TNT Express has reported improvements to its business in the fourth quarter of last year, swinging back into profit for the quarter despite lower revenues. The company saw its profits fall for the full year 2013, but plans to accelerate its cost-cutting initiatives and reorganise its domestic and international logistics management.
The company recorded fourth-quarter profit from continuing operations of €88m ($120.6m), from an operating loss of €52m a year ago, while revenue fell 4.6% to €1.7 billion euros. For the year, revenue declined 4.7% from 2012 to €6.69m, while operating income dropped to €48m (compared to €230m in 2012).
Results were dragged down by weakness in southern Europe, where Italy proved particularly problematic. Other markets where TNT has domestic logistics operations in Europe and Latin America were boosted by cost controls. Brazil has shown particular signs of improvement, with revenue up nearly 14% in 2013 and operating losses improving from €66m in 2012 to €27m last year. The improving revenue and cost picture is part of what has led TNT to a reverse earlier plans to sell its operations in Brazil.
In terms of strategy, TNT gave details of its Outlook initiative, encompassing plans for improved performance, which will integrate its established Deliver! plan to improve profits, something the company stated had achieved €25m in savings in the last quarter.
Spearheaded by the company’s CEO, Tex Gunning, and overseen by the supervisory board, Outlook aims to focus on profitable growth through the expansion of the European road network. TNT hopes that by increasing contribution from four priority industries, one of which was automotive, more could be delivered and moved by road. There will be country-specific strategies for France, Italy, the UK, Brazil, Chile, and the Pacific region, as well as a new management structure.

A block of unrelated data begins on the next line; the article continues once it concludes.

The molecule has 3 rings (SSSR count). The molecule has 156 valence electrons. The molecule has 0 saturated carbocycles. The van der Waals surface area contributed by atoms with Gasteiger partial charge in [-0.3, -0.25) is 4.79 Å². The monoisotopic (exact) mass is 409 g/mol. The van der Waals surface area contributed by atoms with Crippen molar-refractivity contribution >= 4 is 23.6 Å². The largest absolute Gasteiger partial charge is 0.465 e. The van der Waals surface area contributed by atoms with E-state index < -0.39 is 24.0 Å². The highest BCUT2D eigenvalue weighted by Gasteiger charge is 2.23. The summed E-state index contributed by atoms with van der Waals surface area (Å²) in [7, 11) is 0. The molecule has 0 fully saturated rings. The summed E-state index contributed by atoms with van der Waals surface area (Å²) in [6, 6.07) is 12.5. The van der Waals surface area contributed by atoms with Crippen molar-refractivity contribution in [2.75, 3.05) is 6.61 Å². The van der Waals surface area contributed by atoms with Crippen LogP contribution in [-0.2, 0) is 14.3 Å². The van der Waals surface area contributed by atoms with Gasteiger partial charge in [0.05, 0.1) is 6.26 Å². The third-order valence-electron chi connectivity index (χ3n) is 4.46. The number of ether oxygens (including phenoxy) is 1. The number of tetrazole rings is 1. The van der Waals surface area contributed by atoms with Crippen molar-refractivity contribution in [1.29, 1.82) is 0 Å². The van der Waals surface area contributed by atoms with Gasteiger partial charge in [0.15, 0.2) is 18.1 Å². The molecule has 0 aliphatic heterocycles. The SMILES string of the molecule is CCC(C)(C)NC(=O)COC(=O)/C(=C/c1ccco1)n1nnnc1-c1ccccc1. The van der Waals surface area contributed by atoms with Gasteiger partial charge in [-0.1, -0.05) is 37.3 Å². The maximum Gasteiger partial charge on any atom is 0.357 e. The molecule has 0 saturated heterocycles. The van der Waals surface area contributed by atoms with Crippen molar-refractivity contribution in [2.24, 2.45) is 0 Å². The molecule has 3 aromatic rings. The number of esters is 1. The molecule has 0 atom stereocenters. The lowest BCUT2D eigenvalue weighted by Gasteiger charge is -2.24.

“We have taken the time to carefully assess the company’s competitive position, service to customers, productivity and organisational effectiveness,” said Gunning. “The conclusions are clear. We have distinct areas of strengths but also need to make substantial improvements. Building on our strengths, our vision is to be the ‘fastest and most reliable’ European road delivery company.
He said that Outlook comprised a detailed agenda designed to realise that goal and meet the expectations of its customers, employees and shareholders. This was based on three priorities: “an absolute focus on profitable growth, making a step-change in reliability and productivity, and organising ourselves to be more nimble and accountable.”
One of Outlook’s key priorities was to transform IT potential and thereby expand the scope of global business centres.
In the second half of this year, TNT plans to adjust its organisation, with one team leading international express activities across Europe, and another overseeing Asia Middle East and Africa. The domestic road networks in France, Italy, the UK, Brazil, Chile, and the Pacific region will also be grouped into a separate management cluster.
TNT also announced a reshuffle in its top leadership team, adding six appointments. Gunning and CFO Bernard Bot will be joined by Marco van Kalleveen, a strategy and turnaround specialist previously at McKinsey, who takes up the role of managing director domestics and chief transformation officer.
Ian Clough moves over from DHL North America and has been named managing director International Europe. He is joined by Michael Drake, managing director International Asia Middle East and Africa, formerly with TNT, and Martin Södergård, managing director Network Operations, formerly with DHL.
Chris Goossens will become managing director of customer experience, while Steven Scheers will become chief people officer.
"We have a lot of work ahead but together with this experienced top team and each and every one of our dedicated employees around the world, I am sure we will succeed,” said Gunning.